Forty Things I Learnt Before Turning 40: Lesson Thirty-Two

I’ve learnt to use effort and energy wisely. A real mind shift moment for me was discovering the notion that like attracts like, contrary to the belief of opposites attracting. It’s something that my visit to a psychic medium and reading ‘The Secret’ revealed to me. It was this realisation that really affirmed to me one of my core values; optimism.

During the Covid-19 chaos, I watched the Global Citizens concert, where a range of my favourite music artists performed songs of hope or that inspired happiness with the aim of sparking a chain of positivity during the dark and trying time. Afterwards I saw that Kasey Musgraves reposted to Instagram the last line of her song ‘Rainbow’, “It’ll all be alright.” Someone commented, “Will it though Kacey?? Will it??” To which she replied “YES. Believe.” I absolutely loved the authority and conviction in her response, as I’m forever the optimist. I am always looking on the brighter side of life, searching for the silver lining and choosing to see/find the good in people or a situation, because — why not? Having faith is better than feeling hopeless right?

On this same day, I did a guided meditation using the Calm app, which ended with the thought to “Use effort wisely; that this is the path to true mental mastery.” It bought me back to Kacey’s reply on Instagram and my own philosophy or approach to life, about focussing on the good or positives around us and how we need to be mindful of what we choose to put our effort into. We could easily put effort into hurting or bringing others (sometimes even ourselves) down, but what will that yield? I believe effort is better spent on being positive, seeking solutions rather than catastrophising problems.

One of the first Principals I worked with in a school, gave me a piece of advice that I still carry to this day. “Don’t come to me with a problem if you haven’t also come with a solution.” I’ve always kept this in the back of my head and has definitely promoted a solutions based approach to challenges in life.This assists with avoiding the overwhelming feeling of drowning or falling into a downward spiral of negativity and having more control and faith of overcoming difficulties.

Brene Brown puts it very simply when she says, “You are responsible for the energy you bring into the room.” It’s something I’m very conscious of daily, especially at school and in the classroom with my students and colleagues. I figure, the most effective way to lead and foster learning is through positivity. You are more likely to learn if you have faith in your abilities. Whether it’s in or out of the classroom I choose to lead with optimism, adopting a faith that things will work out and become better when a positive energy is used.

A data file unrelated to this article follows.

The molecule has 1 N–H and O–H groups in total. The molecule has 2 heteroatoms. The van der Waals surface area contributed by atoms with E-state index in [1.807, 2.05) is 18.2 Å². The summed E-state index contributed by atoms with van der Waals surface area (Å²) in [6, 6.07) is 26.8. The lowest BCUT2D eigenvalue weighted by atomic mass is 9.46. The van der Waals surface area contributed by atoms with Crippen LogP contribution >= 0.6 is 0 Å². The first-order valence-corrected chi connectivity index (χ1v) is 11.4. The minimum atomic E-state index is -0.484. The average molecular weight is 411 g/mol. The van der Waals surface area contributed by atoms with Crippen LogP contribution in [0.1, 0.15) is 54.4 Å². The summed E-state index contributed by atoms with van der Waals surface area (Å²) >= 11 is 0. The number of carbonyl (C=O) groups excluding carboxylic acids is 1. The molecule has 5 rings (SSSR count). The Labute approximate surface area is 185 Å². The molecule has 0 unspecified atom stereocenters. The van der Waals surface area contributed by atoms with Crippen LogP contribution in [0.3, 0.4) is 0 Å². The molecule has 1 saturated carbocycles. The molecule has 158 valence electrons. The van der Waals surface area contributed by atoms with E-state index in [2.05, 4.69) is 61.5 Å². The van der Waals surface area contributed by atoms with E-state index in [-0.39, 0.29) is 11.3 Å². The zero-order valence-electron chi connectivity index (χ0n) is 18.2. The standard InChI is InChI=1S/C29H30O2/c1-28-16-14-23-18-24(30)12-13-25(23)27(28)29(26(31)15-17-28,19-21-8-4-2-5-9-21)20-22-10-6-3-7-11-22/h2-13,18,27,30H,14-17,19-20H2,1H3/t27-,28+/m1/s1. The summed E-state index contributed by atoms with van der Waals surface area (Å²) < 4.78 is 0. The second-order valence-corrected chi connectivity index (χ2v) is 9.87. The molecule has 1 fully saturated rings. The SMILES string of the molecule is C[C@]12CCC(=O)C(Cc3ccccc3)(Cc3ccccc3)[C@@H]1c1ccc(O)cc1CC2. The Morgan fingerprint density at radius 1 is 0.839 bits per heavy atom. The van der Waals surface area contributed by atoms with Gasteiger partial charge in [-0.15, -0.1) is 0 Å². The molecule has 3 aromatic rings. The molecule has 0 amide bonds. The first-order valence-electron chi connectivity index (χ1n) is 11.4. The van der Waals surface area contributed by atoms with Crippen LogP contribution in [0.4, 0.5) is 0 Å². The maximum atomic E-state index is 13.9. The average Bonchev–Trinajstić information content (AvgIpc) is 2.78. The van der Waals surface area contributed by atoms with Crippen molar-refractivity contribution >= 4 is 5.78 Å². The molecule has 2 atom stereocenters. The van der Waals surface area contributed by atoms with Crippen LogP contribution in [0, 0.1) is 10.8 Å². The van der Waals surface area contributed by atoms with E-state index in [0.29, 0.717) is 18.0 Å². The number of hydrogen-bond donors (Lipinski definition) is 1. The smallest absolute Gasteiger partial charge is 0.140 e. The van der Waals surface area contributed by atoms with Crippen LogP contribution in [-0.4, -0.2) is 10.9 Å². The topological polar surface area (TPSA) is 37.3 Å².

I have to say that this positive attitude has taken work and wasn’t always something I harnessed. I remember in the early days of Facebook a friend commented on one of my status updates, “It’s Facebook, not Whingebook.” I was really shocked and taken a back, but then when I reviewed my previous posts, I could see I was complaining about all sorts of things; the weather, traffic, situations at work. This comment was a huge slap in the face and a wake up call for me. I didn’t want to be thought of as a whinger or someone who focussed on negatives.

From this moment, I really worked hard on changing that mindset and what I chose to focus my energy on. So I began to establish daily habits of positive thinking. One of which, was at the start of the day, when I got out of bed in the morning, for each step I took, saying a word, “I. Am. Grateful. For. Today.” Or some other positive affirmation to start the day. Then at the end of each day, before going to sleep, recounting three things I was grateful for from the day. They could be simple things, like getting all greenlights on my way home from work, to bigger things like getting tickets to a concert. Over time, I started to find I was able to attract more positive things in my day to day life. But in reality, they were probably always there, I had just trained my mind to notice them more.

A book that helped put me on the path of positivity is Esther Hick’s ‘Ask and it is Given.’ In it she says, “When you change the way you look at things, the things you look at change. The only way to consciously deactivate a thought is to activate another. In other words, the only way to deliberately withdraw your attention from one thought is to give your attention to another.”

An Instagram post I saw recently from Prince EA really highlights the importance of choosing wisely what you focus on. He says, “If I had to narrow down the single most important factor that determines how a person’s life turns out…it would be ‘Input.’ In other words, everything you put into your mind will determine the result of your life. When I say “everything,” I mean “EVERYTHING.” Protect and guard what you allow into your mind as if you life depends on it…because it does.”

It can be hard to remember that there is always good in any situation and it takes practice and effort to do so. But I’ve found that it’s worth it. And when you practice finding the positives during those smooth sailing days, it makes it easy to identify them during the difficult times that inevitably will come along. Kacey Musgrave’s song ‘Rainbow’ is a true reminder of that.

’Cause the sky has finally opened
The rain and wind stopped blowin’
But you’re stuck out in the same ol’ storm again
You hold tight to your umbrella
Well, darlin’, I’m just tryin’ to tell ya
That there’s always been a rainbow hangin’ over your head

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Mitch Robertson

Mitch Robertson

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